The Rina Schenfeld Dance Company.
(photo credit: GADI DAGON)
The expression “The show must go on” is bandied around very often. For the performing artist, however, the significance of this notion is very great. No matter what happens, whatever personal issues, natural disasters or political clashes occur, the show will go on. But sometimes there are events so powerful that they enter the show, changing it forever. The show may go on, but it is not the same show.
Over the summer, Rina Schenfeld and her dancers gathered together to rehearse a new creation, which is still in progress. This work, entitled Don’t Go Now, will premiere next week at the Suzanne Dellal Center.
Amidst sirens and stress, the company members dutifully trekked to Schenfeld’s north Tel Aviv studio, where they tried to focus their energies on the task at hand.
“We don’t have a shelter in the studio, so we would huddle together in the bathroom,” explains Schenfeld.
For Schenfeld, who has witnessed every Israeli war since the establishment of the state, the studio is the best place to be during times of strife.
“I have danced during every war that Israel has had. Dance is about the ingredients of life, be they love, optimism, joy or loneliness, fear and death,” she says.
“We started the piece with Israeli songs by Idan Raichel, Shlomo Artzi and Shlomi Shaban. I don’t know where it came from, but something in me wanted to feel Israeli, to connect to my Israeliness,” she explains.
Then, one Friday afternoon, after the dancers had left the studio, Schenfeld received notice that the brother of longtime company member Chemi Goldin had been captured while on army duty.
“At first, all we knew was that he was missing,” says Schenfeld. “I was very concerned. In the days that followed, I went back and read the lyrics of the songs that we had been working with in the studio. One of the songs was “Don’t Go Now” by Shlomi Shaban. Suddenly I found new meaning in the words. They really spoke of the war.”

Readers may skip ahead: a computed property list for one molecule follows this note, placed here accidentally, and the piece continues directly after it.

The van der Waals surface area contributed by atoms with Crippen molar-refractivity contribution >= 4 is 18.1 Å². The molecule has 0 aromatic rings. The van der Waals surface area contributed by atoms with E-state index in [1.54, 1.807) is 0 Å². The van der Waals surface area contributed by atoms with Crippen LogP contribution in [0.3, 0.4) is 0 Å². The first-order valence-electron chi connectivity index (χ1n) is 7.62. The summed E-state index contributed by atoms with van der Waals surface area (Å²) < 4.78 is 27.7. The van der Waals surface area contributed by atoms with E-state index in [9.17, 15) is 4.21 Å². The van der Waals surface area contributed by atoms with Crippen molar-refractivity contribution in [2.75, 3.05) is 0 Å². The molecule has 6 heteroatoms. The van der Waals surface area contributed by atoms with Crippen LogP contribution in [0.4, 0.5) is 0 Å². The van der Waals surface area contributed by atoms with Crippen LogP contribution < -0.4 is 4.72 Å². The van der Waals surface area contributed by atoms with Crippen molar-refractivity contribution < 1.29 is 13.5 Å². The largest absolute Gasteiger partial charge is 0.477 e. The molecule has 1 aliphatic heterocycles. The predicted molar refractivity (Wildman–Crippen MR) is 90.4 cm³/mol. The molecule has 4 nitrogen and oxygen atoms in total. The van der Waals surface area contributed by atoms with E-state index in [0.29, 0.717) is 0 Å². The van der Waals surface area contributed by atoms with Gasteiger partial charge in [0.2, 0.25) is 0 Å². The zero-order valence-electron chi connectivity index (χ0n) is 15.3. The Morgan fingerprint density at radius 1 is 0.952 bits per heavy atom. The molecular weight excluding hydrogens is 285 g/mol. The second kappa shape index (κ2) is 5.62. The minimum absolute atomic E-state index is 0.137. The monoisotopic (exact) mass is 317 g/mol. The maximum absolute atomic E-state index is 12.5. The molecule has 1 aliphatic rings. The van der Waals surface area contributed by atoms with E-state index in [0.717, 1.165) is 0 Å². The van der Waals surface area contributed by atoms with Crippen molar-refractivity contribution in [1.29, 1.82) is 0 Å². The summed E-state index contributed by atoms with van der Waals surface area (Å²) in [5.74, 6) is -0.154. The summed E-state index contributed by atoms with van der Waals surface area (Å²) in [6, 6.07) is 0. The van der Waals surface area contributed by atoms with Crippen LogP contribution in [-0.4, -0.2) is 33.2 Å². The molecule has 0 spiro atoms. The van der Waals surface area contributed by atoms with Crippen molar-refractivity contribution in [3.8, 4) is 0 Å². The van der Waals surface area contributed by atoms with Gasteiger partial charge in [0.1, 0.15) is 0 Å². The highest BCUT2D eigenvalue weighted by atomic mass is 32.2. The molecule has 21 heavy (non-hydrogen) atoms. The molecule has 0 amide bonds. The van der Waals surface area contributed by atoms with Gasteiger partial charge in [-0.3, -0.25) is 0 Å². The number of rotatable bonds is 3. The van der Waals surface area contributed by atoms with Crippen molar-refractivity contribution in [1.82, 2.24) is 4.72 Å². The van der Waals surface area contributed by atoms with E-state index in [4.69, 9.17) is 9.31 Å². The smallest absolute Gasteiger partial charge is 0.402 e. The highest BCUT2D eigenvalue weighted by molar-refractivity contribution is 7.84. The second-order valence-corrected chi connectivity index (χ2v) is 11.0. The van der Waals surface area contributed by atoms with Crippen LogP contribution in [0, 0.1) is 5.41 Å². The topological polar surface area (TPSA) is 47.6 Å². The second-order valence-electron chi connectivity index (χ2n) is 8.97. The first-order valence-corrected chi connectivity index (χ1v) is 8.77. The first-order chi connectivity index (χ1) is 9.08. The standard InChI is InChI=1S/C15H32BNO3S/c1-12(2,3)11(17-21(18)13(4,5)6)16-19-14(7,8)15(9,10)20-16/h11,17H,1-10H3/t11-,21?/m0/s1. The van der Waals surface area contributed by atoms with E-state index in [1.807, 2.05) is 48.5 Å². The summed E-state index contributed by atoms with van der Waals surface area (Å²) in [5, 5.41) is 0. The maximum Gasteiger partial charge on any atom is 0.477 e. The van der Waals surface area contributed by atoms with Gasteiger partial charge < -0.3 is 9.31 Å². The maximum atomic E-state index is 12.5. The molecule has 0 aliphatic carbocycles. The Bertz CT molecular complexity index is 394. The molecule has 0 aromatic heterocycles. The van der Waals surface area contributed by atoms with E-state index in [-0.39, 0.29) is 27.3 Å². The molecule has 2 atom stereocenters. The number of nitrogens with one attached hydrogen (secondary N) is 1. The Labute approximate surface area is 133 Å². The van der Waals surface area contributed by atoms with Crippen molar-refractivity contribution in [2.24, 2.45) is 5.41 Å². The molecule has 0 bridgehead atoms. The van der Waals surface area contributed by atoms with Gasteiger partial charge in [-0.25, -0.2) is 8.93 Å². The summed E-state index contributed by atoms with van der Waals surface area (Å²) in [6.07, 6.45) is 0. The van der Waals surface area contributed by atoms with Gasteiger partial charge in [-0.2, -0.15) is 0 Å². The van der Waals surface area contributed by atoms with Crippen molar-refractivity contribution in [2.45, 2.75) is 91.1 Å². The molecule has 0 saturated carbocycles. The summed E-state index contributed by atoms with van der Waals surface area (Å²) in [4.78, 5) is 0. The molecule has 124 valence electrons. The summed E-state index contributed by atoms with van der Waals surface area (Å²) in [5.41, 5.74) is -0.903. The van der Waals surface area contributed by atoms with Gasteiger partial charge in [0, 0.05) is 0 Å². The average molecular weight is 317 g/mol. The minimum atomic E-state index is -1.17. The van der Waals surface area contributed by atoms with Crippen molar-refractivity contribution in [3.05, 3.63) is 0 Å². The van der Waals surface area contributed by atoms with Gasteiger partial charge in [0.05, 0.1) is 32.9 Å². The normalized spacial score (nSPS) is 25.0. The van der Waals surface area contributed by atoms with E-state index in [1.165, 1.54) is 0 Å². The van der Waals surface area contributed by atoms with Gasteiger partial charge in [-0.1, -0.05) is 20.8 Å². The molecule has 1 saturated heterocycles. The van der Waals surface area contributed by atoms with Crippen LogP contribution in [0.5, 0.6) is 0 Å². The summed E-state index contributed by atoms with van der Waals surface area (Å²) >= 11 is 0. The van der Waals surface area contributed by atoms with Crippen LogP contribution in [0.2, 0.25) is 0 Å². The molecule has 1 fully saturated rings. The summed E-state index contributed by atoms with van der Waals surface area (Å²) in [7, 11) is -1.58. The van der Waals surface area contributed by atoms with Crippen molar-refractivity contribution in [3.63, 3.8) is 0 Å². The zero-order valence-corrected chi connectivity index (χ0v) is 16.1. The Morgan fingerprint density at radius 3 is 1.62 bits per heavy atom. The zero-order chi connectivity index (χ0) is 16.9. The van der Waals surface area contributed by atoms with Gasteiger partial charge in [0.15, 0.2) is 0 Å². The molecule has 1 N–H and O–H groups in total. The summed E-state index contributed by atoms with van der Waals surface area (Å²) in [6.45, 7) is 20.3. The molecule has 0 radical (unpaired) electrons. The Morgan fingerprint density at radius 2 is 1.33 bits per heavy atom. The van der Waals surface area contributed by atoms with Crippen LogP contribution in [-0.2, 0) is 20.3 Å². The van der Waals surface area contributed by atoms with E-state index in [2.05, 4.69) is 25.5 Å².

A short time later, the country was informed that Lt. Hadar Goldin had fallen in combat.
“We all went to the funeral together, which was a very powerful experience for all of us. I was and continue to be very moved by Chemi’s family’s strength,” she says.
The Goldin family, Schenfeld goes on to say, has just received a new member. Chemi’s wife just recently gave birth.
Back in the studio, the dancers were encouraged to allow their feelings to guide them.
“The dancers created so much of this piece,” says Schenfeld. “I stopped teaching steps years ago; instead, I try to teach the dancers how to be dancers/choreographers. I want them to know their bodies and to be able to express themselves as fully as possible.”
Schenfeld believes so strongly in her dancers that she opted, for the first time in many years, not to go on stage herself. An established solo artist, Schenfeld finds it hard to resist the pull of the spotlight.
“I made a decision not to perform in Don’t Go Now because I wanted this piece to be different. To see the company without me is very exciting.
I swore that there wouldn’t be props, that it would just be movement,” she explains.
One prop, a cane of sorts, did manage to sneak into the production; however, it is the only object in the piece.
Although the subject matter of the piece is somber, Schenfeld assures that Don’t Go Now is an uplifting production.
“The word ‘art’ in Hebrew is made up of two other words – ‘faith’ and ‘truth.’ I really believe in dance, in its ability to give hope,” she says.
Don’t Go Now will be presented at the Suzanne Dellal Center on Wednesday, February 25, at 9 p.m. For more information, visit www.suzannedellal.org.il.